What Happens If Debt Is Not Forgiven?

Creditors may forgive a portion of your debt if you can reach a settlement to pay less than what your owe. Bankruptcy can eliminate some or all of your debt. Mortgage lenders may relieve a large amount of your debt due to declining property values. If you can't pay any of your debts from credit cards or loans, creditors may write off those debts as a business loss, but the unforgivable debt remains. Collection agencies can buy those delinquent accounts and seek payment from debtors, which may include filing lawsuits to recoup the debt.

Debt Collectors

Your debt remains on your credit report for several years. So, even if you elude debt collectors, your credit rating is ruined by not paying off your debts. In some cases, a person’s debt may go unnoticed or eventually get lost in the paperwork by collection agencies. More often than not, especially if you are delinquent with more than one creditor, a collection agency will contact you to get the money owed to the creditor. Just as there’s no such thing as a free lunch, you can’t remain debt-free from unforgivable debt until the statute of limitations runs out, which can take several years, depending on the state.

Avoiding Lawsuits

Creditors consider options when you go a certain period without paying your bills or loans. After failure to collect the debt, they may turn the delinquent account over to a collection agency. Even people who cannot afford to pay their bills due to sudden job loss or unexpected financial burdens are not relieved from the debts they owe. Working out some kind of payment plan with your creditor avoids a lawsuit or a court judgment against you, which can cause further financial difficulties.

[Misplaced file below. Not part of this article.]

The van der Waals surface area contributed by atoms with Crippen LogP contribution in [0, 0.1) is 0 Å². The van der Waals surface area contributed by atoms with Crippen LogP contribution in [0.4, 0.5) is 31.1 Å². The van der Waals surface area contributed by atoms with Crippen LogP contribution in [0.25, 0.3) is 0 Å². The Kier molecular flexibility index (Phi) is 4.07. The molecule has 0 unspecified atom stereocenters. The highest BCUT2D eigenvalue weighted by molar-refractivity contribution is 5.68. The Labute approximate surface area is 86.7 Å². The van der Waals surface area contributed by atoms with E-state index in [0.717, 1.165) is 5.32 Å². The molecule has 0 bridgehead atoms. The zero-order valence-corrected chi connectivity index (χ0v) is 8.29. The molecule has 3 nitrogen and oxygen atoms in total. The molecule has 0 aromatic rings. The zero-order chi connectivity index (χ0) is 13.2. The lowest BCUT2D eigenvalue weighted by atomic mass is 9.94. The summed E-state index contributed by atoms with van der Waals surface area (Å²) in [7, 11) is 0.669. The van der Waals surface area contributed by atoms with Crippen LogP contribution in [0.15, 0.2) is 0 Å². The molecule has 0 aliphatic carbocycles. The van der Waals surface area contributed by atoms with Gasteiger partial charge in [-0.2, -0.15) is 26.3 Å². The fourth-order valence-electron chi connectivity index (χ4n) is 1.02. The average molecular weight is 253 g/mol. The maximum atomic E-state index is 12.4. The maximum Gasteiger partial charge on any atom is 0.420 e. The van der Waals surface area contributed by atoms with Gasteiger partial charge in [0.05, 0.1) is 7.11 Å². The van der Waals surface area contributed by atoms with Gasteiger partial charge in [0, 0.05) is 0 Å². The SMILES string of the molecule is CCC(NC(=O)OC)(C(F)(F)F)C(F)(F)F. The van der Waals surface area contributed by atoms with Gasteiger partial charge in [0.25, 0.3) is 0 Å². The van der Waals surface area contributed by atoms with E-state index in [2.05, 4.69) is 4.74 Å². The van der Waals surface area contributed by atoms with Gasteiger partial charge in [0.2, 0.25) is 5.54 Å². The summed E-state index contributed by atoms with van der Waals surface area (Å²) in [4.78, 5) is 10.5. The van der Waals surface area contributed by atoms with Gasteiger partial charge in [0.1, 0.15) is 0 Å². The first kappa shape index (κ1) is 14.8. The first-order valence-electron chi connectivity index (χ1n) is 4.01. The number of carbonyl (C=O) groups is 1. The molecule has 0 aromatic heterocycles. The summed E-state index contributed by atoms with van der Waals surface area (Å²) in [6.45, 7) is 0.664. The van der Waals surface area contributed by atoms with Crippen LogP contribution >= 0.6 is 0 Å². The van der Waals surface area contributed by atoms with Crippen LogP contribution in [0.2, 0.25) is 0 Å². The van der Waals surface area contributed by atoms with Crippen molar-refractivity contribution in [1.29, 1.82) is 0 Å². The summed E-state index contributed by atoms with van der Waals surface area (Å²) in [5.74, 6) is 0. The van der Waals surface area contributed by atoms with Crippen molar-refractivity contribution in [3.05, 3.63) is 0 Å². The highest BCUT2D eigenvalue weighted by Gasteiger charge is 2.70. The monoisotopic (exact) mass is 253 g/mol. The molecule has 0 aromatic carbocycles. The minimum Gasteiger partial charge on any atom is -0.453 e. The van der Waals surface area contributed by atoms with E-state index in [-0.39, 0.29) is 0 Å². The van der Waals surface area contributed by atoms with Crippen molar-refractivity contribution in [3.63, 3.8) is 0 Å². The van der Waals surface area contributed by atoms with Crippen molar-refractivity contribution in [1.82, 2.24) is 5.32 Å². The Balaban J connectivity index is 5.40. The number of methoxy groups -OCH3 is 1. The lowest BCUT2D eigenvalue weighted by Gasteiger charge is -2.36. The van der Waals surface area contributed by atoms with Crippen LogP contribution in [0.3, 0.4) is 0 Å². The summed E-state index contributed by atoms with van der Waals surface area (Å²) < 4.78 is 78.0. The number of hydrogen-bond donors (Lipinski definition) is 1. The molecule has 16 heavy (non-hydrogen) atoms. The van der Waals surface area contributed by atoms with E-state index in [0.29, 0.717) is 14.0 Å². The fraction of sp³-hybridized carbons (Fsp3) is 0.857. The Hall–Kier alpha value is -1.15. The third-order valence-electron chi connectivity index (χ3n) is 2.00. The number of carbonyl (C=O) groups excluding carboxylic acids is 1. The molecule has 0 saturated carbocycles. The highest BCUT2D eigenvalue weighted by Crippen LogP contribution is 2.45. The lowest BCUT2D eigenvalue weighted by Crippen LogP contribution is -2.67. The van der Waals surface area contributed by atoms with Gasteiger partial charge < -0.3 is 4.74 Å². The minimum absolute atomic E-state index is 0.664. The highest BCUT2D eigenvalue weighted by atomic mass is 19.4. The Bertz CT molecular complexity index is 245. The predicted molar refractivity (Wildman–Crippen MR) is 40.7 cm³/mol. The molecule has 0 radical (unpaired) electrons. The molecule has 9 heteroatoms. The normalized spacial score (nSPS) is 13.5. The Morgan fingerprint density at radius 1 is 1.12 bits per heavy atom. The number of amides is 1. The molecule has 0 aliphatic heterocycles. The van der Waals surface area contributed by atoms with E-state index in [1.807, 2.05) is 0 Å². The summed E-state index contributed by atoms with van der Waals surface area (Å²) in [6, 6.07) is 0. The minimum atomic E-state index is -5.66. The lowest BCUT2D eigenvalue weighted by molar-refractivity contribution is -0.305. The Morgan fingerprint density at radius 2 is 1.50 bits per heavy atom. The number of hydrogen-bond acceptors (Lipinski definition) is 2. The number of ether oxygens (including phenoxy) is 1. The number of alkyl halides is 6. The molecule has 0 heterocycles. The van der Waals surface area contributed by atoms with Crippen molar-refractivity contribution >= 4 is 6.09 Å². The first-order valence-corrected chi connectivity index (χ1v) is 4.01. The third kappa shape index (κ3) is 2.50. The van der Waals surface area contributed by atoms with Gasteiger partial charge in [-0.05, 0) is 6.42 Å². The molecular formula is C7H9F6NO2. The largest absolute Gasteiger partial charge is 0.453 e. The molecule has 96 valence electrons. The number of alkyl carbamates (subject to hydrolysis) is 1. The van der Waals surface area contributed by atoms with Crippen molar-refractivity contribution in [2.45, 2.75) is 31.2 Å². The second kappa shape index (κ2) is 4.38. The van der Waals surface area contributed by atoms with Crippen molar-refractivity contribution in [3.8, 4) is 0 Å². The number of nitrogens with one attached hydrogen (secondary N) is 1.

A creditor, usually through a representative such as a collection agency or law firm specializing in accounts in default, may file a lawsuit to retrieve money owed from credit cards or loans. Make every effort to respond to the lawsuit, including appearing at the scheduled court hearing. If you do not appear in court or are unable to negotiate some kind of payment settlement, a judge will most likely rule in favor of the plaintiff. When that happens, creditors can freeze your bank account, take a portion of your wages through your employer or take property you own.

Contact Creditors

To avoid the harsh consequences of out-of-control debt, contact your creditors when you realize you cannot make payments. Many creditors understand the hardships people suddenly face, especially during a bad economy. Being laid off or hit with unexpected medical payments may contribute to your hardship, but you still have an obligation to pay off your debt, at least to some degree.

Budget Counseling

Readjusting your budget to reduce spending and expenses helps you at this time as you work out some type of plan with your creditors. Consult a consumer credit counseling agency, which can guide you with budget counseling and even work out a debt management plan with your creditors. In some cases, debt management agencies can lower interests rates or fees to help pay off your debts.


Filing bankruptcy is a last resort if you have debt you cannot afford to pay off. Bankruptcy, however, does not forgive debt in certain matters, such as taxes, child support or student loans. A bankruptcy court helps consumers and businesses eliminate debts or repay them under the protection of the court, depending on how much you can afford. Consult a bankruptcy attorney before considering this move.

the nest